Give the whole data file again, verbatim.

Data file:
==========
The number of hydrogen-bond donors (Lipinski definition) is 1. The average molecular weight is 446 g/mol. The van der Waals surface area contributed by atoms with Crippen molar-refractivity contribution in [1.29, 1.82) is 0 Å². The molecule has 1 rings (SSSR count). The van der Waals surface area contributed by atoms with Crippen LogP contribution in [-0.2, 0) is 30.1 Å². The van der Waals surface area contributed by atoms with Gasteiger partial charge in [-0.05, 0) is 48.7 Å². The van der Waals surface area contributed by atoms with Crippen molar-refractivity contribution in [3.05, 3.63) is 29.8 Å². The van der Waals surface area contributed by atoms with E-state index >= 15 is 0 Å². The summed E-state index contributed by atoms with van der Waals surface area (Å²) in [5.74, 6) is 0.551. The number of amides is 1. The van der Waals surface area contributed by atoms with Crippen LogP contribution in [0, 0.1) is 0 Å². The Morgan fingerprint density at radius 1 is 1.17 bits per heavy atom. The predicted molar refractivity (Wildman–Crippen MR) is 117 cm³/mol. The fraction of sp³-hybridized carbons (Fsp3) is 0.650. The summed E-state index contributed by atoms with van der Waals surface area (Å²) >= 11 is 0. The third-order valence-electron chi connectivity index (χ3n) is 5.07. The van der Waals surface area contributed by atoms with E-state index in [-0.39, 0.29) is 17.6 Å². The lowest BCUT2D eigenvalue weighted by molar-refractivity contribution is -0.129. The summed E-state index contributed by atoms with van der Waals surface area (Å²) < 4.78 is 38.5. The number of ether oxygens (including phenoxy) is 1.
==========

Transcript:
The number of hydrogen-bond donors (Lipinski definition) is 1. The average molecular weight is 446 g/mol. The van der Waals surface area contributed by atoms with Crippen molar-refractivity contribution in [1.29, 1.82) is 0 Å². The molecule has 1 rings (SSSR count). The van der Waals surface area contributed by atoms with Crippen LogP contribution in [-0.2, 0) is 30.1 Å². The van der Waals surface area contributed by atoms with Gasteiger partial charge in [-0.05, 0) is 48.7 Å². The van der Waals surface area contributed by atoms with Crippen molar-refractivity contribution in [3.05, 3.63) is 29.8 Å². The van der Waals surface area contributed by atoms with E-state index >= 15 is 0 Å². The summed E-state index contributed by atoms with van der Waals surface area (Å²) in [5.74, 6) is 0.551. The number of amides is 1. The van der Waals surface area contributed by atoms with Crippen LogP contribution in [0, 0.1) is 0 Å². The Morgan fingerprint density at radius 1 is 1.17 bits per heavy atom. The predicted molar refractivity (Wildman–Crippen MR) is 117 cm³/mol. The fraction of sp³-hybridized carbons (Fsp3) is 0.650. The summed E-state index contributed by atoms with van der Waals surface area (Å²) >= 11 is 0. The third-order valence-electron chi connectivity index (χ3n) is 5.07. The van der Waals surface area contributed by atoms with E-state index in [-0.39, 0.29) is 17.6 Å². The lowest BCUT2D eigenvalue weighted by molar-refractivity contribution is -0.129. The summed E-state index contributed by atoms with van der Waals surface area (Å²) < 4.78 is 38.5. The number of ether oxygens (including phenoxy) is 1.